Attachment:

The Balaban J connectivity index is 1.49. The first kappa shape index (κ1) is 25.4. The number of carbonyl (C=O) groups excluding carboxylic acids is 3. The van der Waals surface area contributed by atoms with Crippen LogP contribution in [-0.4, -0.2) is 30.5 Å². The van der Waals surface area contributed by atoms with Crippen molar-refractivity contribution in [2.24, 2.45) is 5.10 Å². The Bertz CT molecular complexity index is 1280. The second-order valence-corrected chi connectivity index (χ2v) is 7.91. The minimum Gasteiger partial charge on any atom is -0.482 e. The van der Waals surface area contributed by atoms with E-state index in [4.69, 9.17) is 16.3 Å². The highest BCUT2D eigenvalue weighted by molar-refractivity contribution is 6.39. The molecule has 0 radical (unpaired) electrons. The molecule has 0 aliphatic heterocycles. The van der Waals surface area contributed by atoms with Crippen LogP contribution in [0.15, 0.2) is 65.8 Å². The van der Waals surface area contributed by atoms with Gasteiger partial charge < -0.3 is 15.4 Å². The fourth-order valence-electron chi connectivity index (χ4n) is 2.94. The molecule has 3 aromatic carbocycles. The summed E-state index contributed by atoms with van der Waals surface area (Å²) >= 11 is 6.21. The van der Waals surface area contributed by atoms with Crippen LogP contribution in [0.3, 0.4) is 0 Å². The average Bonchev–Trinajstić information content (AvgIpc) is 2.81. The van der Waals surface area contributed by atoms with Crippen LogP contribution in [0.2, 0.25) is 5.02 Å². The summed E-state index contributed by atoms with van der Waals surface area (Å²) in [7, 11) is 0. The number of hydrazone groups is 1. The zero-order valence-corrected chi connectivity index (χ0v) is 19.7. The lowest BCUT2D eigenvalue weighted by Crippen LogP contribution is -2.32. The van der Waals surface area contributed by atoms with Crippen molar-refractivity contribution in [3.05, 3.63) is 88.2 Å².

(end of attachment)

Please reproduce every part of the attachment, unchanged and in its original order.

The Balaban J connectivity index is 1.49. The first kappa shape index (κ1) is 25.4. The number of carbonyl (C=O) groups excluding carboxylic acids is 3. The van der Waals surface area contributed by atoms with Crippen LogP contribution in [-0.4, -0.2) is 30.5 Å². The van der Waals surface area contributed by atoms with Crippen molar-refractivity contribution in [2.24, 2.45) is 5.10 Å². The Bertz CT molecular complexity index is 1280. The second-order valence-corrected chi connectivity index (χ2v) is 7.91. The minimum Gasteiger partial charge on any atom is -0.482 e. The van der Waals surface area contributed by atoms with E-state index in [4.69, 9.17) is 16.3 Å². The highest BCUT2D eigenvalue weighted by molar-refractivity contribution is 6.39. The molecule has 0 radical (unpaired) electrons. The molecule has 0 aliphatic heterocycles. The van der Waals surface area contributed by atoms with Crippen LogP contribution in [0.15, 0.2) is 65.8 Å². The van der Waals surface area contributed by atoms with Gasteiger partial charge < -0.3 is 15.4 Å². The fourth-order valence-electron chi connectivity index (χ4n) is 2.94. The molecule has 3 aromatic carbocycles. The summed E-state index contributed by atoms with van der Waals surface area (Å²) >= 11 is 6.21. The van der Waals surface area contributed by atoms with Crippen LogP contribution in [0.3, 0.4) is 0 Å². The average Bonchev–Trinajstić information content (AvgIpc) is 2.81. The van der Waals surface area contributed by atoms with Crippen LogP contribution in [0.2, 0.25) is 5.02 Å². The summed E-state index contributed by atoms with van der Waals surface area (Å²) in [7, 11) is 0. The number of hydrazone groups is 1. The zero-order valence-corrected chi connectivity index (χ0v) is 19.7. The lowest BCUT2D eigenvalue weighted by Crippen LogP contribution is -2.32. The van der Waals surface area contributed by atoms with Crippen molar-refractivity contribution in [3.05, 3.63) is 88.2 Å².